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Session 16

If you have a small number of players, such as 2-4, start with very small-sided games like 1v1 or 2v2 and add players to each of the teams as they arrive at your session. If you have more players, divide them into multiple small teams ensuring as much balance as possible in terms of skills and physical attributes. Once the majority of players have arrived make trades and switch players if you need to in order to make the teams more balanced or to get like with like.


Players are in teams of 3 at the most. One player at a time, they run/dribble there and back, then the next player goes until they all have gone.  Players can take a knee when they are done or do something so they do not go a second time by accident. When it says ‘run’ that means no ball, ‘dribble’ means with a ball. 

  1. Run there and back, slap hands with the next player before they go. 
  2. Run there and backpedal back, slap hands with the next player before they go. 
  3. Side Shuffle there and back facing the same way. 
  4. Dribble past the line, turn and dribble back and stop on the ball to leave it for your next teammate. 
  5. Dribble there and halfway back and pass it to the next player. 
  6. Dribble past the line and pass it all the way back. 
  7. Dribble there and do drag backs, drop it off for the next player.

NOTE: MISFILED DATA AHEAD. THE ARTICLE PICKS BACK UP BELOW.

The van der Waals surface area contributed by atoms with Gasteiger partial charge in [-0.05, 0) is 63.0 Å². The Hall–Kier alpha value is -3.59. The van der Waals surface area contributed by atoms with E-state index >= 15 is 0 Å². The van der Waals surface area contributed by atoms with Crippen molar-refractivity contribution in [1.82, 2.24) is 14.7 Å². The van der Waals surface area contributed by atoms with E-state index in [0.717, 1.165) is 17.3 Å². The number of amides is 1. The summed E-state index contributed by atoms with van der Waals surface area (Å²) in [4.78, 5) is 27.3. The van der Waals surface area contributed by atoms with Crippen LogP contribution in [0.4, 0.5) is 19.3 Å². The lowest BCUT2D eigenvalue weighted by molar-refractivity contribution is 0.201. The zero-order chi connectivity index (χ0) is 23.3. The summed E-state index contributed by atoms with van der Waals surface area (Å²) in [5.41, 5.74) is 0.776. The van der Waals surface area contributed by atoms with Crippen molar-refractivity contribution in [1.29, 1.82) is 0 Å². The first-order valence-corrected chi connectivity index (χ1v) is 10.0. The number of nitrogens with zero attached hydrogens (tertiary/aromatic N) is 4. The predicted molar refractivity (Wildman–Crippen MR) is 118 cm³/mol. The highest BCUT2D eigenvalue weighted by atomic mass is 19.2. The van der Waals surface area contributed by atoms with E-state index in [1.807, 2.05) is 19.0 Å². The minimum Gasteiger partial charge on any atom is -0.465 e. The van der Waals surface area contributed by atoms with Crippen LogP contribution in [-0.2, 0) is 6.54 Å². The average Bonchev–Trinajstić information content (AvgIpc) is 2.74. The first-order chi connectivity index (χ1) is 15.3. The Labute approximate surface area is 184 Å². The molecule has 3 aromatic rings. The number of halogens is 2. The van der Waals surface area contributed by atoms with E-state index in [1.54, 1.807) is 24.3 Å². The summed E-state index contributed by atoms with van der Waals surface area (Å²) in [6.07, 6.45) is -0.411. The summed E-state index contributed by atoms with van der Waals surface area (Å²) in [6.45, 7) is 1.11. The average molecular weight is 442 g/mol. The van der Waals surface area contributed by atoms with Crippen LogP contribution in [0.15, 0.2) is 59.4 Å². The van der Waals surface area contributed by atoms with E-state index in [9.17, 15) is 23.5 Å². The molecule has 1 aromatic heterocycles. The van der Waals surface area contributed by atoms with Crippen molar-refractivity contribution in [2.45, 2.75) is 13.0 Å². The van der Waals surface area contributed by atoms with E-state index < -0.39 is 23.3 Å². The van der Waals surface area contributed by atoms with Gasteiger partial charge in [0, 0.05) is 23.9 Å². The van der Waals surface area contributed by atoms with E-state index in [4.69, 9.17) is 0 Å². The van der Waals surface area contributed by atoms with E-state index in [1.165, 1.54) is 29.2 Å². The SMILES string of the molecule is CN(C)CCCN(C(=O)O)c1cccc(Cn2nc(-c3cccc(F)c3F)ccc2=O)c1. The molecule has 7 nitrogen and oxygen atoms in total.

8. Run there, receive a pass from the next person in line and dribble it back. 

Field Setup: Create a large grid and divide it into smaller, equal-sized halves or quadrants, each serving as a separate playing area for a group of four players. If there are more players, create additional grids accordingly. The size of each grid should be such that it allows for quick passing but also provides a challenge for players to keep possession under pressure.

Teams: Divide players into groups of four, with three players on one team working together to maintain possession and one player acting as the defender. Each group of four is assigned to their own half of the grid.

Activity: The trio’s objective is to keep the ball away from the single defender in their grid. They must use quick passing, movement, and spatial awareness to retain possession. The game is played for two minutes before rotating the defender. Points are awarded to the defender for every interception or blocked pass, and the team of three earns a point for every sequence of three successful passes.

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Finish your session with Winner Stay On games.

“Winner Stays On” is a dynamic format for organizing soccer games involving three teams. In this setup, two of the teams compete in a match where the victory condition is set at scoring either one or two goals, depending on the preferred pace of the game. A single goal makes for a faster, more intense match, while a two-goal requirement allows for a slightly longer and strategic play. Additionally, to ensure that the matches don’t extend indefinitely, a time limit is imposed. If the game ends in a tie within this period, both teams are rotated out, allowing the third team to play. The winning team of each match stays on the field to face the next team, fostering a competitive yet fun environment. This cycle continues, offering each team multiple opportunities to play and compete.